Hedge Funds Cyprus Bonds
Hedge Funds Betting Against Cyprus DefaultHedge funds are seen to be wagering against a Cyprus default and due to net large gains if the small island country manages to pay its creditors. Cyprus has to raise an estimated EUR5.8bn in order to secure bailout funds but the chances of Cyprus passing some of that burden onto ordinary depositors (an extraordinary move that was met with intense protests) is looking uncertain. According to Reuters, hedge funds own about half of the June 2013 bond and are betting that Cyprus and its partners is the Eurozone will ultimately prevent a default one way or another and that bondholders will be paid in full.
The market price of a Cypriot sovereign bond due to mature in just over two months suggests a gamble by hedge funds that the country will avoid a default will pay off. The EUR1.4bn 3.75% bond, due to be redeemed on June 3, is bid at 83% of its face value, signalling that the market expects creditors will be paid in full even though a EUR10bn bailout hangs in the balance.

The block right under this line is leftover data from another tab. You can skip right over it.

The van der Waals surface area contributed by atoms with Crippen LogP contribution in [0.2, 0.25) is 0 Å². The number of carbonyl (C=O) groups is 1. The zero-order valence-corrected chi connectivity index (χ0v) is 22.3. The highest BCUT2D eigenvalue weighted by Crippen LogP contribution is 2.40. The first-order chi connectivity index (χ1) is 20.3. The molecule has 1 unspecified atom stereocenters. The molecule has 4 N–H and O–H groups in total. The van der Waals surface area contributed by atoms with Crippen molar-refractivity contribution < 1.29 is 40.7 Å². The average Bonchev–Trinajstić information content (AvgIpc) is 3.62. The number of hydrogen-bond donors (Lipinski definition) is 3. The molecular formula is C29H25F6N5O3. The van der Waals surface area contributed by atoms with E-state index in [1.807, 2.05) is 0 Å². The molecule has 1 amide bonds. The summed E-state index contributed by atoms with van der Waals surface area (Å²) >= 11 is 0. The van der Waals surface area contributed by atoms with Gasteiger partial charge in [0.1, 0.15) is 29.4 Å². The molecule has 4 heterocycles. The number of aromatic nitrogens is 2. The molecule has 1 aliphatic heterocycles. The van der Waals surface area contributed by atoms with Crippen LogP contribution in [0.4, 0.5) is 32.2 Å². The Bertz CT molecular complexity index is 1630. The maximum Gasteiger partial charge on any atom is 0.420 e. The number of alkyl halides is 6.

The country's parliament on Tuesday voted unanimously against the controversial plan to make domestic depositors foot part of the bill for the island's debt woes, but market participants say an unprecedented levy on depositors to raise EUR5.8bn will be passed in one way or another.
Cyprus must raise that cash in order to secure the bailout money.
According to market sources, around half of the June 2013 bond is owned by hedge funds, but while its price has fallen by around seven points this week, a restructuring of Cyprus' EUR4bn sovereign debt is not on the table.
"There is a calculated gamble here that the contagion from deposit holders is less important than the contagion you would see if the Troika forced PSI in a second European country," said a portfolio manager at a large European fixed income fund. Source